His brown hair was styled nicely and he smiled when she made her pouty face.
"Oh, Daddy, please don't be mad at me. I just wanted to see more of the party and you and Mommy dancing."
Her father pulled Grace into his arms and hugged her. He smiled as Grace's curls brushed against his cheek.
"I'm not mad at you, baby.” He kissed her on the cheek. Her daddy hugged her tighter.
She wrapped her arms around his neck and hugged him as tight as she could, then inhaled deeply. She loved the cologne he wore, Old Spice, she was sure, and not one of those fancy, stinky perfumes Aunt Delores was always trying to force on him.
He never budged from the traditional cologne and Grace was glad.
"We'd better get you back into bed and fast. You have a big day tomorrow. Your cousins will be at Aunt Delores’ and as soon as I'm finished wrapping things up at work and get back home, we're going to leave.
"Do you promise to be a good girl for Mommy?"
"I promise, Daddy."
Grace's father took her hand, leading her upstairs and back into her bedroom.
He tickled her softly as he began to tuck her in. Her laughter filled the room. He loved her deeply.
"Daddy ... I love Christmas and I love watching you and Mommy dancing by the Christmas tree. You love Mommy a bunch, huh?"
Her father smiled wide, then kissed Grace on the forehead one more time.
"I love her a bunch and I love you a bunch, Gracy, so don't you ever forget it."
"I love you too, Daddy, goodnight."
"Goodnight, and no more sneaking around. There are policemen downstairs, you know,” her father teased and Grace giggled.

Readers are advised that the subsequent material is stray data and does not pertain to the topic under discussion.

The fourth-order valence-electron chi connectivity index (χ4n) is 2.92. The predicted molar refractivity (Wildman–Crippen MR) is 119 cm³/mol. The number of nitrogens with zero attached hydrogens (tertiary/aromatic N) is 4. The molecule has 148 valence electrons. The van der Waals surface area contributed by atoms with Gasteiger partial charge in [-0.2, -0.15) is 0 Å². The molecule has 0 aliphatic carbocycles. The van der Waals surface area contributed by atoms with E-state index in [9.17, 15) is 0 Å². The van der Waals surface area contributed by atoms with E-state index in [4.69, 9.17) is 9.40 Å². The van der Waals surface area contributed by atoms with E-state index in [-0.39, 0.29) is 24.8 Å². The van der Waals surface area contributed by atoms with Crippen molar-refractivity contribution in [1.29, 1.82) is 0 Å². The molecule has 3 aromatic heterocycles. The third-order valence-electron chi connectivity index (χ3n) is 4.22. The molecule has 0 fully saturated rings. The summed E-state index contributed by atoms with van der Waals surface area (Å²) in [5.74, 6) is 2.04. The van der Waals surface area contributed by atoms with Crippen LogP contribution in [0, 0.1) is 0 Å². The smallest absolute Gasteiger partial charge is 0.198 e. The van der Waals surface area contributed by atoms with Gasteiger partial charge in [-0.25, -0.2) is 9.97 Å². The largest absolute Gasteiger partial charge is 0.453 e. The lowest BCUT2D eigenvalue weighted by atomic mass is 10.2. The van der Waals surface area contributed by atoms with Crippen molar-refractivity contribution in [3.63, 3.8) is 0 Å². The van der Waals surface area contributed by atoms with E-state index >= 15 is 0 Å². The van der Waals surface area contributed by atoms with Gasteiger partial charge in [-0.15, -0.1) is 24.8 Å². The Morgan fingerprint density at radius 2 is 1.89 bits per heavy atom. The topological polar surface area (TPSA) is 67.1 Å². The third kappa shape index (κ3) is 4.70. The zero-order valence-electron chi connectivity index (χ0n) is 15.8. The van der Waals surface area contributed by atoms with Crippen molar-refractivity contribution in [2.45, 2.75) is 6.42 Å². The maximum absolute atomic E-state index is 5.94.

"Tell Nicholas goodnight for me, okay, Daddy?"
"Hey, Carl, is our little princess all right?” Nicholas asked.
"Oh, yes, the princess is fine and wanted me to be certain to tell
goodnight.” Carl followed his wife, Sherry, into the living room.
"Sounds like Grace has a little crush,” Sherry said and they all smiled.
"She's adorable and a good kid. You guys are lucky.” Nicholas gently pulled Leeann into his arms.
"Now that this place has cleared out ... my newly promoted Lieutenant, we have some news to share with you two. By the way, just because you're a higher rank now, don't let it go to your head and make you think you're better than me,” Nicholas teased.
Carl laughed, then he and Sherry held one another as they stood in the living room.
"What news would that be?” Carl asked.
"I finally decided to take some of your advice."
"And what advice would that be, Nick?"
"We ... decided to start a family."
"You mean you're.... “Sherry asked Leeann without completing the sentence as both Nicholas and Leeann nodded yes.
"Congratulations!” yelled Carl as they all embraced.
"I should have known something was up when you refused the eggnog, Leeann,” Sherry commented and they laughed.
"This calls for a celebration."
Carl went into the kitchen to retrieve a carton of eggnog, then filled a glass of nonalcoholic eggnog for Leeann as Nicholas helped retrieve three other glasses.
"This is great news, Nick. I'm happy for you two."
"I figured you would be. We've known for a couple of days."
"How far along is she?” Carl asked.